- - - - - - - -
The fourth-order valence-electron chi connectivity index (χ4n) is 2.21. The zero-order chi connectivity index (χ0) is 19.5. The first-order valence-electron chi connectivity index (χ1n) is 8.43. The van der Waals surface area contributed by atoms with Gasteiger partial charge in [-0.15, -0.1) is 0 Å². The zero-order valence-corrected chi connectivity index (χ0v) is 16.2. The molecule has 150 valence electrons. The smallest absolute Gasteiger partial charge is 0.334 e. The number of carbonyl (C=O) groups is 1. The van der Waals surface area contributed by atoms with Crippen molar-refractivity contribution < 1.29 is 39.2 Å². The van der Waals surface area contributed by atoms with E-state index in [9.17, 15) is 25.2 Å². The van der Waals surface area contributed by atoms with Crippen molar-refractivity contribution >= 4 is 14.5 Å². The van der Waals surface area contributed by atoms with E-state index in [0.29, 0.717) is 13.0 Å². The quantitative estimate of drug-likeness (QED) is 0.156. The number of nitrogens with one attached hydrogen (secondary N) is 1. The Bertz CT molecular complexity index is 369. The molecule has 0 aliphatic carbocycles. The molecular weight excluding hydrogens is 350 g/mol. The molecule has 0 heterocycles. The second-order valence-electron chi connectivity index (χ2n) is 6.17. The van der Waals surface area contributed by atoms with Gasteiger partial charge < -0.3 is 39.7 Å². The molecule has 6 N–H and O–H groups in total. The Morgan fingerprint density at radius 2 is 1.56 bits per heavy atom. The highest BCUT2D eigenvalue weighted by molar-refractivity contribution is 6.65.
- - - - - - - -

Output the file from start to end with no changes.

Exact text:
The fourth-order valence-electron chi connectivity index (χ4n) is 2.21. The zero-order chi connectivity index (χ0) is 19.5. The first-order valence-electron chi connectivity index (χ1n) is 8.43. The van der Waals surface area contributed by atoms with Gasteiger partial charge in [-0.15, -0.1) is 0 Å². The zero-order valence-corrected chi connectivity index (χ0v) is 16.2. The molecule has 150 valence electrons. The smallest absolute Gasteiger partial charge is 0.334 e. The number of carbonyl (C=O) groups is 1. The van der Waals surface area contributed by atoms with Crippen molar-refractivity contribution < 1.29 is 39.2 Å². The van der Waals surface area contributed by atoms with E-state index in [9.17, 15) is 25.2 Å². The van der Waals surface area contributed by atoms with Crippen molar-refractivity contribution >= 4 is 14.5 Å². The van der Waals surface area contributed by atoms with E-state index in [0.29, 0.717) is 13.0 Å². The quantitative estimate of drug-likeness (QED) is 0.156. The number of nitrogens with one attached hydrogen (secondary N) is 1. The Bertz CT molecular complexity index is 369. The molecule has 0 aliphatic carbocycles. The molecular weight excluding hydrogens is 350 g/mol. The molecule has 0 heterocycles. The second-order valence-electron chi connectivity index (χ2n) is 6.17. The van der Waals surface area contributed by atoms with Gasteiger partial charge < -0.3 is 39.7 Å². The molecule has 6 N–H and O–H groups in total. The Morgan fingerprint density at radius 2 is 1.56 bits per heavy atom. The highest BCUT2D eigenvalue weighted by molar-refractivity contribution is 6.65.